When BASF SE acquired Engelhard Corp. nine years ago for $5 billion, it appears that executives unknowingly inherited a ticking legal time bomb. It all began decades ago over the seemingly mundane industrial product talc, used in everything from wallboards to handling auto tires on the factory line. In 1983, Engelhard quietly settled a lawsuit after its officials testified in depositions that talc produced by a company mine contained cancer-causing asbestos. The evidence in that case was sealed and Engelhard and its law firm repeatedly said in subsequent lawsuits spanning more than two decades that the company’s talc was asbestos-free.

It wasn’t until 2009, after BASF assumed Engelhard’s liabilities, however, that another chapter began to emerge. A former Engelhard scientist, testifying in a lawsuit filed by his own daughter, said he was told that “asbestos in trace amounts was found in talc,” and the company’s legal department “told us to purge our records” relating to the mine. A co-worker testified about test results in the 1970s showing the presence of asbestos in the talc.

Those revelations have set off a legal battle over what Engelhard knew about its talc, how its lawyers may have acted and whether thousands of people around the U.S. should have the right to reopen old lawsuits or file new lawsuits, this time against BASF, for asbestos illnesses. It also raises fundamental questions about whether justice is possible if companies and lawyers hide evidence in civil litigation.

There have been about 300 lawsuits related to the talc filed against BASF, based in Ludwigshafen, Germany. The company, which is the world’s largest chemical maker and had $74.3 billion in revenue last year, has tried to distance itself from the alleged behavior of Engelhard and its former law firm, Cahill Gordon & Reindel LLP. It has been estimated by Plaintiffs’ lawyers that as many as 10,000 potential cases related to Engelhard’s talc could be reopened.

One case, which seeks class-action status, claims Engelhard and Cahill engaged in fraud and fraudulent concealment by lying about the talc, while hiding and destroying evidence. The company and law firm have consistently denied any wrongdoing. Another case, pending in state court in New Jersey, seeks to force BASF to produce dozens of documents about the talc that the company maintains are confidential. The talc was used in wall board, joint compound and auto body filler. Tires workers used it to help grip products. But they will have to prove they inhaled asbestos that came from Engelhard’s mine. BASF claims that will be hard to prove.

Former workers blame Engelhard’s talc for ailments ranging from mesothelioma, a cancer linked to asbestos, to lung ailments. It’s estimated that asbestos settlements may ultimately cost corporations and insurers more than $265 billion. This is the number according to the Rand Institute. BASF first had to defend the litigation practices of Engelhard and Cahill in 2009, when Donna Paduano sued in state court in New Jersey over her mesothelioma. Ms. Paduano, who never worked at Engelhard, was exposed to asbestos from her father’s clothes or visits to his workplace. A deposition by her father, former Engelhard scientist David Swanson, triggered an investigation by lawyers who uncovered test results showing the presence of asbestos in Engelhard talc more than 25 years earlier.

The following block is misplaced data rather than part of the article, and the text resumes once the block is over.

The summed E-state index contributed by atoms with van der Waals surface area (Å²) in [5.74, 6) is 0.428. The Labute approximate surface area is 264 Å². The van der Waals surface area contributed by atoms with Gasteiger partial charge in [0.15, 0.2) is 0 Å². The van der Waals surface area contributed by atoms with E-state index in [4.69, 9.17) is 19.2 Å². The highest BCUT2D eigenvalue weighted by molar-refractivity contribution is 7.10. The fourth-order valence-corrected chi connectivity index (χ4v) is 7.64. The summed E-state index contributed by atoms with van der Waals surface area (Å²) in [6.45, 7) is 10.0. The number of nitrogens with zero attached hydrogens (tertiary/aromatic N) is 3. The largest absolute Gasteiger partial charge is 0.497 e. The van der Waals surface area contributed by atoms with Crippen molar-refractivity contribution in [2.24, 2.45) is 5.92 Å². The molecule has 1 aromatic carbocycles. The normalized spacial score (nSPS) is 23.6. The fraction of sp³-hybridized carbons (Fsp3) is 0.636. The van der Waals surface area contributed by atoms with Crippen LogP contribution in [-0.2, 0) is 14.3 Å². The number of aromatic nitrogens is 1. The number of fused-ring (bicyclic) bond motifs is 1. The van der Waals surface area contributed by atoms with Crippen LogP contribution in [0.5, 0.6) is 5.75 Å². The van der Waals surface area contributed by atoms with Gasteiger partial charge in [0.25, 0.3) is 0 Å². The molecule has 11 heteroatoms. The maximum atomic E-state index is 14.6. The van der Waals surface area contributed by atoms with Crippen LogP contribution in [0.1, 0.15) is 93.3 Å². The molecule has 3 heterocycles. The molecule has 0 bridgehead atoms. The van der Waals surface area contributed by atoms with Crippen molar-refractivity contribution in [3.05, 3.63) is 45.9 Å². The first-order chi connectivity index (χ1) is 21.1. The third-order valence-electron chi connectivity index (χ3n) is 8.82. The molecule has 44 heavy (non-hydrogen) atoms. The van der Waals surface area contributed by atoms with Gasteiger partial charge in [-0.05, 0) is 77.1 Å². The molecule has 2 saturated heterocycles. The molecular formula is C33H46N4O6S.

Ms. Paduano has since died, as has her father, who had lung cancer but took no legal action. BASF settled the lawsuit with Ms. Paduano’s family before her death and the coverup began after another lawsuit filed in 1979 blamed the mesothelioma death of a tire worker on Engelhard talc. That case was settled by Engelhard in 1983. The evidence, discovered in pre-trial discovery, including testing that showed varying levels of asbestos from a Vermont mine that the company ran since 1967, was sealed. This is something that is all too common in corporate litigation. The company closed the mine in 1983 and subsequently issued a memo entitled, “DOCUMENT RETRIEVAL – DISCONTINUED OPERATIONS.” Engelhard staff was told to collect documents for discard relating to several companies, including the talc mine’s operator. The memo said the company would retain copies of “documents to be preserved.”

A federal lawsuit was filed in New Jersey against BASF on behalf of six Plaintiffs, seeking class-action status. A number of persons had previously sued, but their cases were either dismissed or settled. A federal judge initially dismissed this case on procedural grounds, but in a reversal last year, a three-judge appellate panel in Philadelphia revived the fraud and fraudulent concealment claims.

In reinstating most of the Plaintiffs’ claims, the panel didn’t rule on the merits of the case, returning it to U.S. district court for further proceedings. But the panel also spelled out its disdain for the sort of conduct described in the complaint. If indeed “they rigged the game from the beginning,” the judges said, “how then can calculated false and misleading statements serve the truth-seeking function of the litigation? According to the complaint, BASF and Cahill were not mischaracterizing the facts; they were creating them.” This is harsh language and it certainly doesn’t bode well for the Defense side in this litigation.

Source: Bloomberg News

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